Sleep provider on quest

Friday, July 31, 2009

SAN CARLOS, Calif.--SleepQuest in June signed a nationwide contract with Aetna to provide home sleep testing and CPAP therapy to the insurer’s patients.

“We’re finding insurance companies slowly but surely are understanding and learning the benefits of home testing,” said Lori Schulman, director of contracting for SleepQuest. “It brings down the cost so the patient does not necessarily have to go to a specialist when something as simple as the diagnosis of OSA can be done through the primary care physician. This really puts the physician at the center of directing care for the patient.”

SleepQuest has long touted the benefits of home sleep testing.

“The biggest problem we find for many patients is they don’t get a good night’s sleep in the lab,” she said. “Many times they are not getting results representative of how they sleep at home.”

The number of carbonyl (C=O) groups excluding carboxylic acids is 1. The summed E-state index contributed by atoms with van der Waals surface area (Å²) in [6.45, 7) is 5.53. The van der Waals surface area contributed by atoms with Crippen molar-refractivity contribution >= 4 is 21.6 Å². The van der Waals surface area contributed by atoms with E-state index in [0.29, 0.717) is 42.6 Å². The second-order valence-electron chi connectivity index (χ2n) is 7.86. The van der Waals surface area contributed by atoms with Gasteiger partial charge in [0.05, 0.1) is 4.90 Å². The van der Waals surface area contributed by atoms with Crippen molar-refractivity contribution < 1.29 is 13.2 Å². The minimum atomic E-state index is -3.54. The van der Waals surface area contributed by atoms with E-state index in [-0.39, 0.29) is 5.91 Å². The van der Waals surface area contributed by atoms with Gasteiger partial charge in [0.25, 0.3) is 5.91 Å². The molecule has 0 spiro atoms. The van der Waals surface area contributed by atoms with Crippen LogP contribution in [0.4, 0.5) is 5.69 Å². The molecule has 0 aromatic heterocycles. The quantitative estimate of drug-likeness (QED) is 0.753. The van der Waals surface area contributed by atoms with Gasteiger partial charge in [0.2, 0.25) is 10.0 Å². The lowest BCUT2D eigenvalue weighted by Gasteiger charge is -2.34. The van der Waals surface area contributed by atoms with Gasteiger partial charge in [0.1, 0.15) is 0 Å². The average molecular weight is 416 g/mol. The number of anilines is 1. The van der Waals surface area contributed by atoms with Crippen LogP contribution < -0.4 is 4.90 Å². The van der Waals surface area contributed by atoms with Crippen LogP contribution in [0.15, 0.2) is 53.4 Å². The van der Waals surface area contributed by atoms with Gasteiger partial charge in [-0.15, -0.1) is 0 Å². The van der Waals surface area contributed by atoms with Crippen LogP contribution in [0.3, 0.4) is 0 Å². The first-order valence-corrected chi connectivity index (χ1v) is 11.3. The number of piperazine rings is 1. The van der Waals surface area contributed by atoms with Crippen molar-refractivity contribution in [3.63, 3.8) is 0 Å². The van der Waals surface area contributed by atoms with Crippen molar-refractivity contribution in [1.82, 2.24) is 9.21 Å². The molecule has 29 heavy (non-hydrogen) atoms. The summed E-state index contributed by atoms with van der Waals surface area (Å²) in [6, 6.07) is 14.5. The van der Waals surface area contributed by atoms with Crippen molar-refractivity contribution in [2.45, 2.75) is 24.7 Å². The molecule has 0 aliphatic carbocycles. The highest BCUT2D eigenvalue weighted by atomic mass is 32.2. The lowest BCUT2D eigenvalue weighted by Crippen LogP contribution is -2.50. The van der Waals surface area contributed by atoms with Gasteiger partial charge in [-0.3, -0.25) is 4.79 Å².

SleepQuest sends an HST device to the patient along with an instructional DVD and laminated card. A phone call ensures that the patient understands the process and answers any lingering questions. The data is scored and interpreted by a certified sleep physician and the results are faxed to the referring physician.

“From start to finish, our process takes a week or less,” said Schulman.

SleepQuest has focused on providing a continuum of sleep care - from screening and diagnosis through titration and CPAP therapy - since 1996. SleepQuest serves patients nationwide.

“We treat them as if they were here (in our office) but we do it virtually,” said Schulman. “We build a rapport with the patient, over the phone and over the Internet. We can recommend products and make sure they receive a device and nasal interface that works for them.”

Schulman thinks the use of home testing will rise over the next few years, as payers continue to expand coverage and physicians see the benefit to their patients.

“For the general public, without other health issues, our pathway is valid and we think it represents the way diagnostic sleep testing and treatment should be done,” she said.